There should be no fracking along that path.
Fracking is the process of injecting water at high pressure into rock formations in the earth to create cracks so as to get at the oil or gas beneath.
In the recently released movie Promised Land, Matt Damon portrays a corporate representative who buys up property in a small Pennsylvania town to begin gas and oil drilling. It’s 10 minutes into the movie before an elderly resident challenges Damon that what he really wants to do is called “fracking.”
“Sir,” Damon shoots back, “that’s a scare word used by environmentalists.” But fracking is a health and safety hazard — scary indeed.
Fracking endangers local water supplies and ecosystems by propelling millions of gallons of water, containing many toxic chemicals, into the earth. Fracking can lead to mercury, lead and methane pollution and increase risks of cancer.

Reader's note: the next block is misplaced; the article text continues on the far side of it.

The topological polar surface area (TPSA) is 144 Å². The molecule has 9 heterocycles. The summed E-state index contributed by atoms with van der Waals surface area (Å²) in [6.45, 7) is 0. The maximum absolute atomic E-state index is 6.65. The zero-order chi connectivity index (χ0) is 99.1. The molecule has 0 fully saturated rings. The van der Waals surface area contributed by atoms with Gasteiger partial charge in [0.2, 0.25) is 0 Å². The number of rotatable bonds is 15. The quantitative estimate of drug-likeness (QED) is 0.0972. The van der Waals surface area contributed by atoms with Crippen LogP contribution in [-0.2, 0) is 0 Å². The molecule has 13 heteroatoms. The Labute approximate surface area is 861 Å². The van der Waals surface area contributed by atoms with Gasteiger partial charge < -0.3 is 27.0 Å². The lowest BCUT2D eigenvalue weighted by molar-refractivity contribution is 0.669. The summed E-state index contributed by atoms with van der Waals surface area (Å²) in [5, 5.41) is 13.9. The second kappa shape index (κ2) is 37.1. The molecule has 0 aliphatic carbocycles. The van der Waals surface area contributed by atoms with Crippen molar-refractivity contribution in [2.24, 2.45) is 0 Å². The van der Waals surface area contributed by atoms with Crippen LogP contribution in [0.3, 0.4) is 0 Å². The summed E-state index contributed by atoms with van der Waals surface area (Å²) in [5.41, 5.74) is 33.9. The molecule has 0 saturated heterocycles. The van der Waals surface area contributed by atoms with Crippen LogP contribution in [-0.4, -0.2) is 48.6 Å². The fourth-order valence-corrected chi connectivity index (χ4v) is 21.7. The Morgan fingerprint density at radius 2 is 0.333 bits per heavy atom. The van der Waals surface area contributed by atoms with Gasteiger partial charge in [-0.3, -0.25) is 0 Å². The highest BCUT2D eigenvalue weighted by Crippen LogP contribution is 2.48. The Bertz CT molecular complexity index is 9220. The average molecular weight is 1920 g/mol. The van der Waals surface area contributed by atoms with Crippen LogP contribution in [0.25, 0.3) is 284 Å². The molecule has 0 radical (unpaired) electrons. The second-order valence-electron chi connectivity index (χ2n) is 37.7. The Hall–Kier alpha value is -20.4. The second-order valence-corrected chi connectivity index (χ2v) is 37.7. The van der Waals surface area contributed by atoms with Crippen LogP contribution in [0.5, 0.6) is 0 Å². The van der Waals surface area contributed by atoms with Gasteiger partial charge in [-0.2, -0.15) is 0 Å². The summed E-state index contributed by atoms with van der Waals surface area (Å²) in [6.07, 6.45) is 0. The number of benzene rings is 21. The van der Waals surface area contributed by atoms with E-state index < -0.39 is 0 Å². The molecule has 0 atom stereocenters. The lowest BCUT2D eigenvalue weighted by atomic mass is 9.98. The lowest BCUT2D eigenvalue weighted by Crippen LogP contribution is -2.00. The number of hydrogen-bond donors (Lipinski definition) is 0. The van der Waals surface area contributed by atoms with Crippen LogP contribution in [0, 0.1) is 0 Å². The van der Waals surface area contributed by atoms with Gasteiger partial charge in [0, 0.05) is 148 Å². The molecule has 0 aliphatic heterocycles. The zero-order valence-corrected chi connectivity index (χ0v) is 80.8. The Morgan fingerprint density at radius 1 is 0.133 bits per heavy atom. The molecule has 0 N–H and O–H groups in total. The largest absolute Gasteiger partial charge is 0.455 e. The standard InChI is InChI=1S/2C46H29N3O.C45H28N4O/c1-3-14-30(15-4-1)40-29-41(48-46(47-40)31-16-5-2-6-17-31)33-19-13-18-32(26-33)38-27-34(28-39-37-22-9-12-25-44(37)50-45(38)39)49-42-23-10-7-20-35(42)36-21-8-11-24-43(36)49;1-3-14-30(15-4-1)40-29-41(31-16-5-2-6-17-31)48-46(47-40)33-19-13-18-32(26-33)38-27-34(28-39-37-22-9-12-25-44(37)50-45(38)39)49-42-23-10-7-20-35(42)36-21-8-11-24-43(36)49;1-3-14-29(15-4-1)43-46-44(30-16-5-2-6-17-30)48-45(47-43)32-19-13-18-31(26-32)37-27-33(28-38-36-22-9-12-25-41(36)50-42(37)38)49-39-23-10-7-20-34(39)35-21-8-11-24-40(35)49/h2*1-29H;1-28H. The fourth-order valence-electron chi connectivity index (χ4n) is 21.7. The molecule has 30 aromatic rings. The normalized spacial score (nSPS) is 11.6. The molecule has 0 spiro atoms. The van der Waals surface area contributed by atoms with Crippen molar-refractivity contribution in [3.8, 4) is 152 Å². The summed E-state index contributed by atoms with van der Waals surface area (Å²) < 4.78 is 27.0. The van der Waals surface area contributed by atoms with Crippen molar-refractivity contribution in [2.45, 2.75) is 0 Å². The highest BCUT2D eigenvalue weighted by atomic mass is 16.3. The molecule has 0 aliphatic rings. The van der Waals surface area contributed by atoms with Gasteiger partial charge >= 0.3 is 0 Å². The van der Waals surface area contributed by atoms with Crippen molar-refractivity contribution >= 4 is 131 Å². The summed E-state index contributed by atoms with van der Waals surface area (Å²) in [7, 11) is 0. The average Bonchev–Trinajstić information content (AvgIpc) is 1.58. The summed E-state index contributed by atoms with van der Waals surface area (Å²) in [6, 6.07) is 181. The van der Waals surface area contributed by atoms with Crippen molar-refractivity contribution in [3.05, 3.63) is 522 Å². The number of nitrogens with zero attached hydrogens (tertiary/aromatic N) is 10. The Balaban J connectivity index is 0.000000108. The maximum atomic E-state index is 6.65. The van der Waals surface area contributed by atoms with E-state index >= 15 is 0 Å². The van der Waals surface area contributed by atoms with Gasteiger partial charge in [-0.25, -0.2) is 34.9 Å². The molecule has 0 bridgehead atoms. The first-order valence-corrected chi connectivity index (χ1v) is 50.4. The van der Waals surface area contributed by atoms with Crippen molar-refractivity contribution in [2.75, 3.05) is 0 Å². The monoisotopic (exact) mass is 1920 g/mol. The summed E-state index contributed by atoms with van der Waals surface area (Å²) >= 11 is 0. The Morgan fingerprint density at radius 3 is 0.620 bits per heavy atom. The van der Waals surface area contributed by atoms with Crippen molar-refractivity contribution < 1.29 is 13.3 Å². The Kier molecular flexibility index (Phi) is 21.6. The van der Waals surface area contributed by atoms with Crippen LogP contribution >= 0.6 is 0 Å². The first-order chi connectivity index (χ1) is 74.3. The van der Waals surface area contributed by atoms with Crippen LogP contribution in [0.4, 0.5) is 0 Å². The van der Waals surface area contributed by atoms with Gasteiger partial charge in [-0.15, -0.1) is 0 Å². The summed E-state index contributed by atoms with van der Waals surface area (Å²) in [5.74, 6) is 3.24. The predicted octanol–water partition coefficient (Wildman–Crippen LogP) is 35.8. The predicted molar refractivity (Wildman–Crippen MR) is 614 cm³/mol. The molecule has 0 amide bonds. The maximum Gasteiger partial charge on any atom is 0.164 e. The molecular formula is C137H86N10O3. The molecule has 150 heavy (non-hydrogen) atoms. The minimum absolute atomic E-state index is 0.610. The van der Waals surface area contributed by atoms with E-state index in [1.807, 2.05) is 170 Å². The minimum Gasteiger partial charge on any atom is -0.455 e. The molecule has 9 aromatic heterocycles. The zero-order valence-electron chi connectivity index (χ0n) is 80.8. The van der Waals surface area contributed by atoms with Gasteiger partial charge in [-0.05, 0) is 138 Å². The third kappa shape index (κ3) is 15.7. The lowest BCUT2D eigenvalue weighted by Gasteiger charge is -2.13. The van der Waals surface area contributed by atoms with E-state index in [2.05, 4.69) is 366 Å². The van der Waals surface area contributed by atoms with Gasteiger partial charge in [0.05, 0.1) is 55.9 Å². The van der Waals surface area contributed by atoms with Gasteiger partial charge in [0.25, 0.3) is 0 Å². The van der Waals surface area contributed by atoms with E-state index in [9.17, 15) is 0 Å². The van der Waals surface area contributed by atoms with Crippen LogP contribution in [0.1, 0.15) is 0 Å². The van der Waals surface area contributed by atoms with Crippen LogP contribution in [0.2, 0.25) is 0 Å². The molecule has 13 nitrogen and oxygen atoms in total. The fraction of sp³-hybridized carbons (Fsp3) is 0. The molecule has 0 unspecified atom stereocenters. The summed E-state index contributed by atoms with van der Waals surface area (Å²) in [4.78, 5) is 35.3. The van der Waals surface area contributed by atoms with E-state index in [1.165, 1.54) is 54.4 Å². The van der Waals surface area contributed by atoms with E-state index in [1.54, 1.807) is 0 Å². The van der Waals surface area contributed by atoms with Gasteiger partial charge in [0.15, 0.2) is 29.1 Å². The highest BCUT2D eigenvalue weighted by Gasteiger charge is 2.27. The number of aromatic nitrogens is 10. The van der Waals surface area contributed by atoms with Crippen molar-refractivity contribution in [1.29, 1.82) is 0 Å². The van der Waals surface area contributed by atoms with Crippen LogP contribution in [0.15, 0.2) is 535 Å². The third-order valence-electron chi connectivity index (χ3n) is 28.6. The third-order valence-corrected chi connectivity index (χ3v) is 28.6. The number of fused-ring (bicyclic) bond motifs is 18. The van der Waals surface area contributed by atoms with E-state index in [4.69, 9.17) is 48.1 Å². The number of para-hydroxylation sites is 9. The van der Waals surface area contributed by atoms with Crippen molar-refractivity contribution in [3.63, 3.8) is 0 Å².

The pictures of dead farm animals featured in Promised Land are not exaggerations. Farmers have reported strange illnesses and deaths among domestic animals where fracking has occurred.
Fracking is poorly regulated, both at the federal and the state levels. And at the local level, it can be difficult to put fracking to a vote, despite the depiction in Promised Land. Only by a lengthy and rigorous process of organizing and petitioning have local municipalities passed fracking bans or moratoriums.
But it can be done, even statewide. Look at Vermont. Last May, the governor of Vermont, Peter Shumlin, with popular backing, signed a state law banning fracking.
We should follow Vermont’s example and petition for statewide fracking bans.
That will help put us on the sustainable path.
Darryl Lorenzo Wellington, of Santa Fe, N.M., is a writer for Progressive Media Project. Web site: www.progressive.org.